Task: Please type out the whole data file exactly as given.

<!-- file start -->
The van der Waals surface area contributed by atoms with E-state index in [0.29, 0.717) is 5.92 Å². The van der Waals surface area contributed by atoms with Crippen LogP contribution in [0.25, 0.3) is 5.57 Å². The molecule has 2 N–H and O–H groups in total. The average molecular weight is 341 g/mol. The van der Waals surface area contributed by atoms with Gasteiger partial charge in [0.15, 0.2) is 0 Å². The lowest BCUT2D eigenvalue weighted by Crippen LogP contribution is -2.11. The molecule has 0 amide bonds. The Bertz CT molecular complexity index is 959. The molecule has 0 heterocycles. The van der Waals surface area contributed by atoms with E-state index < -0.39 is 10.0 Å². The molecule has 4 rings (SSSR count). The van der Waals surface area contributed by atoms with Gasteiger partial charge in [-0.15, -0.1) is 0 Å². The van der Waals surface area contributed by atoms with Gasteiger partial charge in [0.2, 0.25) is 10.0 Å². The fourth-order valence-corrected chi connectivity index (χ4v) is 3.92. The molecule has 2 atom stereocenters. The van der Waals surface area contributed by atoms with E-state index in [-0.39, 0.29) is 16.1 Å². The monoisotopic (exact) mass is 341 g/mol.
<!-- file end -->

The van der Waals surface area contributed by atoms with E-state index in [0.29, 0.717) is 5.92 Å². The van der Waals surface area contributed by atoms with Crippen LogP contribution in [0.25, 0.3) is 5.57 Å². The molecule has 2 N–H and O–H groups in total. The average molecular weight is 341 g/mol. The van der Waals surface area contributed by atoms with Gasteiger partial charge in [0.15, 0.2) is 0 Å². The lowest BCUT2D eigenvalue weighted by Crippen LogP contribution is -2.11. The molecule has 0 amide bonds. The Bertz CT molecular complexity index is 959. The molecule has 0 heterocycles. The van der Waals surface area contributed by atoms with E-state index < -0.39 is 10.0 Å². The molecule has 4 rings (SSSR count). The van der Waals surface area contributed by atoms with Gasteiger partial charge in [-0.15, -0.1) is 0 Å². The van der Waals surface area contributed by atoms with Gasteiger partial charge in [0.2, 0.25) is 10.0 Å². The fourth-order valence-corrected chi connectivity index (χ4v) is 3.92. The molecule has 2 atom stereocenters. The van der Waals surface area contributed by atoms with E-state index in [-0.39, 0.29) is 16.1 Å². The monoisotopic (exact) mass is 341 g/mol.